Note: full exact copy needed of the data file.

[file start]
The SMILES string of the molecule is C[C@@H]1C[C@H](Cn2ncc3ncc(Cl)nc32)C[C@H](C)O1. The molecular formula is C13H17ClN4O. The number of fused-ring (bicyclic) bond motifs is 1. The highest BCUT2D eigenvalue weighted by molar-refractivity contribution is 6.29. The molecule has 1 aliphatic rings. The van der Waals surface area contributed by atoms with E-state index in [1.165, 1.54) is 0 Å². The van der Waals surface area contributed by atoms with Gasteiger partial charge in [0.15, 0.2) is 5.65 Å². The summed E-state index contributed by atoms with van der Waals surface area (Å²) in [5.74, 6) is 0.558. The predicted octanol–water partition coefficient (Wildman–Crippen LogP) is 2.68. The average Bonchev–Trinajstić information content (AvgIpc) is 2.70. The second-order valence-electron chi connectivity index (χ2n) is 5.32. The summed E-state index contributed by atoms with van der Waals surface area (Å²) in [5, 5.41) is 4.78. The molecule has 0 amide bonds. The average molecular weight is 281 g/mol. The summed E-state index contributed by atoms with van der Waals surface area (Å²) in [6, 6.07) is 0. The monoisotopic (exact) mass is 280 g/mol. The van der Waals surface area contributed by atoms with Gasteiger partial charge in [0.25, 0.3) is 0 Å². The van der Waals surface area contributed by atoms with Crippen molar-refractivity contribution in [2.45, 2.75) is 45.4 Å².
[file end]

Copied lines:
The SMILES string of the molecule is C[C@@H]1C[C@H](Cn2ncc3ncc(Cl)nc32)C[C@H](C)O1. The molecular formula is C13H17ClN4O. The number of fused-ring (bicyclic) bond motifs is 1. The highest BCUT2D eigenvalue weighted by molar-refractivity contribution is 6.29. The molecule has 1 aliphatic rings. The van der Waals surface area contributed by atoms with E-state index in [1.165, 1.54) is 0 Å². The van der Waals surface area contributed by atoms with Gasteiger partial charge in [0.15, 0.2) is 5.65 Å². The summed E-state index contributed by atoms with van der Waals surface area (Å²) in [5.74, 6) is 0.558. The predicted octanol–water partition coefficient (Wildman–Crippen LogP) is 2.68. The average Bonchev–Trinajstić information content (AvgIpc) is 2.70. The second-order valence-electron chi connectivity index (χ2n) is 5.32. The summed E-state index contributed by atoms with van der Waals surface area (Å²) in [5, 5.41) is 4.78. The molecule has 0 amide bonds. The average molecular weight is 281 g/mol. The summed E-state index contributed by atoms with van der Waals surface area (Å²) in [6, 6.07) is 0. The monoisotopic (exact) mass is 280 g/mol. The van der Waals surface area contributed by atoms with Gasteiger partial charge in [0.25, 0.3) is 0 Å². The van der Waals surface area contributed by atoms with Crippen molar-refractivity contribution in [2.45, 2.75) is 45.4 Å².